• But his new remarks come as Democrats are negotiating and drafting the $3.5 trillion bill, which is expected to include some of the party's biggest priorities including expanding Medicare, combating climate change and immigration reform. And if he sticks by his push for a go-slow approach, it could mark a significant stumbling block to Democratic leadership's timeline for advancing the Democratic-only bill. 

The Hill’s Jordain Carney has it all here.

The pushback: Naturally, Manchin’s message didn’t sit well with progressive lawmakers— who have insisted on voting for the Democratic reconciliation bill before passing the Senate-approved bipartisan infrastructure bill specifically because they feared the larger measure would face opposition from moderates.

The real price tag? “The bill will not cost $3.5 trillion. The Finance Committee has a large menu of offsets. Thank you for coming to my TED Talk,” tweeted Ashley Schapitl, a top aide to Senate Finance Committee Chairman Ron WydenRonald (Ron) Lee WydenCongress needs to step up on crypto, or Biden might crush it Democrats face growing storm over IRS reporting provision Best shot at narrowing racial homeownership gap at risk, progressives say MORE (D), who will help craft the tax provisions of the bill.


Progressives prepare to launch counterattack in tax fight

Progressive groups are gearing up to promote President Biden's proposals on tax hikes for wealthy individuals and corporations as Democrats in Congress move forward with drafting a multitrillion-dollar social spending package.

  • Biden and congressional Democrats aim to pay for new spending in areas such as education, health care and climate through those tax increases.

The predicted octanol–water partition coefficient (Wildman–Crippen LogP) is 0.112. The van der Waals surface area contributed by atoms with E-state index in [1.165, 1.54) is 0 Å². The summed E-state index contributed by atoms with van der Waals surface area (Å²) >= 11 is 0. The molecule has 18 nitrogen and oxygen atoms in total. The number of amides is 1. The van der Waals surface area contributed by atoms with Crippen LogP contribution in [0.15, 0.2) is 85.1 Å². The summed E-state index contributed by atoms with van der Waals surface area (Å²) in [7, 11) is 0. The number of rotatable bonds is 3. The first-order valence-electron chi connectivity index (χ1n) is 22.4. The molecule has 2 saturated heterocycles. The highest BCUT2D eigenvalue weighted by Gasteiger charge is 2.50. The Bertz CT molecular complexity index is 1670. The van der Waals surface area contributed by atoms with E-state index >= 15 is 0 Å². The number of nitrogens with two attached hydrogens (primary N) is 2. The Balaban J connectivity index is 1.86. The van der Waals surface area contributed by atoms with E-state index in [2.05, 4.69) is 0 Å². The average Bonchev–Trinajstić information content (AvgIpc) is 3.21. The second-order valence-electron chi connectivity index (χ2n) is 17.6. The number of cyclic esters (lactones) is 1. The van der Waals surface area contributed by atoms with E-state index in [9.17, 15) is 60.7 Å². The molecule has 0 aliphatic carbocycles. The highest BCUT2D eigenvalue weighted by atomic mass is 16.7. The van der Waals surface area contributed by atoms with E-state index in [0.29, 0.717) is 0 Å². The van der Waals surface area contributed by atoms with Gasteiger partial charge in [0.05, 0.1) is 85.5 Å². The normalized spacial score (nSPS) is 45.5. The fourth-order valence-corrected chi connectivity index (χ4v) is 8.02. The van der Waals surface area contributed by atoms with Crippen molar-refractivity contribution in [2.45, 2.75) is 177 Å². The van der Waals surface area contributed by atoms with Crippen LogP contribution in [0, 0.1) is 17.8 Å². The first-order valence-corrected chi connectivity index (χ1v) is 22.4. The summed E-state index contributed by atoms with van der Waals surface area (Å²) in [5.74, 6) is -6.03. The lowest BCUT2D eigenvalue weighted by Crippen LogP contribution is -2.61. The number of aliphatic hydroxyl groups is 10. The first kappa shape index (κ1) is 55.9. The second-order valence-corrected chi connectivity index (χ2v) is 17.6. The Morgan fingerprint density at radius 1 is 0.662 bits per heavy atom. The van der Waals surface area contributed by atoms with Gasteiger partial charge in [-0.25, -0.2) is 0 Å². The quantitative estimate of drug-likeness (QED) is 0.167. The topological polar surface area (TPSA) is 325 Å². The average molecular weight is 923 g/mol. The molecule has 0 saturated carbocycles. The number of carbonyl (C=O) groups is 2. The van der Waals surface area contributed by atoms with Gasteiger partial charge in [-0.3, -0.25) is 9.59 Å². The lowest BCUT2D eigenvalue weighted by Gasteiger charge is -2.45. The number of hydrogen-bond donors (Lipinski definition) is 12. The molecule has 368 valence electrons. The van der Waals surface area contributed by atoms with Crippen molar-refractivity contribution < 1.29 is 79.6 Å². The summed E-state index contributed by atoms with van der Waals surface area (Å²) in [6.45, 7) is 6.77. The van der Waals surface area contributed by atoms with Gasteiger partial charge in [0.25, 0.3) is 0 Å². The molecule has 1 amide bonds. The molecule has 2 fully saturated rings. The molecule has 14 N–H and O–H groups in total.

• But business groups are funding a lobbying blitz against the proposals, targeting Democratic lawmakers who have raised concerns about the tax plans.

Progressive advocacy organizations and labor groups hope to counteract K Street’s lobbying push and keep Democrats united. They're arguing that proposals to raise taxes on wealthy people and corporations are in line with public sentiment.

“Taxing the rich is incredibly popular, and so I think we need to remind some Democrats about that,” said Maura Quint, executive director of the progressive group Tax March. “Ultimately, I do believe that Democrats in general support Biden’s plans.”

The Hill’s Naomi Jagoda tells us how they’re going to do it here.




Climate hawks pressure Biden to replace Fed chair

Environmentalists are pressing President Biden to factor in the Federal Reserve’s record on climate change under Jerome Powell when he decides whether to renominate the central bank’s chairman for a second term.